Much of our beer coverage as of late has been looking at the increased popularity and expansion of breweries to the east, most recently at the possibility of Stone moving to South Carolina. With so many new developments in the craft beer world, it’s often enough that we take a step back to ponder how craft beer got this far. 30 years ago, the consensus was that that beer with strange new flavors would fail. Jack Joyce, co-founder of Ashland, OR's Rogue Ales who died this week at 71, was one of the few that believed that craft beer could succeed and made a career out of pushing the boundaries of what beer could be. He was also a successful attorney and an early executive at another iconic Oregon company, international shoe giant Nike.
Joyce helped found Rogue in 1988 and went on to open several brewpubs around Oregon. His vision helped Rogue expand nationally and internationally; today they are one of the few craft breweries available in all 50 states, as well as in a whopping 32 countries (they were the first US craft brewery in Japan!). Joyce also co-founded of Rogue Farms Hopyard, which made the brewery one of the few to produce its own hops and other produce used for brewing, like grains and pumpkins. He also championed the use of 22-oz bottles for a single serving of beer. Long live the bomber.
In recent years, Rogue has been somewhat overlooked in favor of some of the smaller boutique breweries, especially those focusing on barrel-aged beers and wild ales. Meanwhile, Rogue has continued to find a way to be unique, brewing with just about everything and anything including yeast from a beard in Beard Beer and infusing an ale with pages of Herman Melville’s classic seafaring novel, Moby Dick, in their White Whale Ale. Gimmicky beer additions like these and their collaborations with hometown favorites Voodoo Doughnuts might be more fun in execution than in actual consumption, but they also have some seriously awesome beers that you should seek out. Raise a glass with us and toast Jack Joyce, an original craft beer rogue, with one of these five great beers.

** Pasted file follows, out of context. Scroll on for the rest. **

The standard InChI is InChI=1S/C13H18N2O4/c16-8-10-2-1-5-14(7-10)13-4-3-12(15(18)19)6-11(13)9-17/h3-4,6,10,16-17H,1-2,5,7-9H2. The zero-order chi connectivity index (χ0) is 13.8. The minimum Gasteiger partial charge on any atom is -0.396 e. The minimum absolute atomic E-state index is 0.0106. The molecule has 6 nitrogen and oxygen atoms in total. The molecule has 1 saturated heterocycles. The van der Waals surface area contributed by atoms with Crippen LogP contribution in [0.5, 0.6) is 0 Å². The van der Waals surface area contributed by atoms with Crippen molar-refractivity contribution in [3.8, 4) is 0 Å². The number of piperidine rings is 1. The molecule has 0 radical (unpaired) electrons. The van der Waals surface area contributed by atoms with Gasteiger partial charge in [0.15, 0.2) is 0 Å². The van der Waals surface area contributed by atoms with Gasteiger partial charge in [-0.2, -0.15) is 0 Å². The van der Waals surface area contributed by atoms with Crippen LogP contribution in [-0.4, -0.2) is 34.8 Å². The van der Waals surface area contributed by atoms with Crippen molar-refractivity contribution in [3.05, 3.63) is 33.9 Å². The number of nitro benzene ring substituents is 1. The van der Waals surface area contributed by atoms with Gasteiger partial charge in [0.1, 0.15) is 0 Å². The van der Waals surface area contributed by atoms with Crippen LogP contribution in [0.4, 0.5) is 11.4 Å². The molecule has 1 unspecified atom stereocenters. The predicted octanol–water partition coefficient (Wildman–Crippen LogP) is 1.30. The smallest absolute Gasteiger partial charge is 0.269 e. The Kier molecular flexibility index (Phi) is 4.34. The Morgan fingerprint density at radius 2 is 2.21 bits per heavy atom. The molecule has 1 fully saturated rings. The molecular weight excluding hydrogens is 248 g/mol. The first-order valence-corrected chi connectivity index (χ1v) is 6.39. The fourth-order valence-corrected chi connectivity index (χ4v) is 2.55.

- Dead Guy Ale
This American made German-style maibock can compete with the best of the style. It’s a little stronger than you might expect at 6.5%, but it’s extremely drinkable thanks to delicious flavors of fruity, bready malt along with a slight hoppy finish.
- Chocolate Stout
This is probably the place to start if you want to get into stouts and prefer your brews on the sweeter side. There are quite a few elements working to contribute dark and milk chocolate flavors: the bitterness from the hops brings out the darker side and notes of milk chocolate come from sweet malt and toasted oats. The smooth, creamy texture is rounded out with a hint of espresso. And, oh yeah, more chocolate.
- Hazelnut Brown Nectar
Brown ales typically have a nice malty nuttiness to them, but Rogue takes theirs a step further. The result is a delicious blend of hazelnut coffee flavor with the malt backbone of a brown ale, along with rich roasty quality and some sweetness from chocolate malts. At 6.2% it’s a great alternative when you want something easier-drinking than a stout but still want a little kick with great flavor. This is definitely one of the best American-made brown ales.
- Shakespeare Oatmeal Stout
This classic oatmeal stout is a treat with a smooth, refined flavors of oatmeal, roasted malts, hints of coffee acidity and dark chocolate sweetness. There was a time when Shakespeare was one of the brews beer geeks went crazy for, and the fact that it’s widely available now means you don’t have any excuses for not picking it up.
- Rogue Farms 7 Hop IPA
Rogue started making these specialty brews under the name Chatoe, but that proved to be confusing for buyers. The rebranded Farms specialty series kicked off with this fantastic IPA featuring, as the name states, seven different hops grown right on their farm. Just to be clear, this might say IPA, but it’s a potent 8.02% and drinks more like a double IPA with big resiny, grapefruit citrus flavors.
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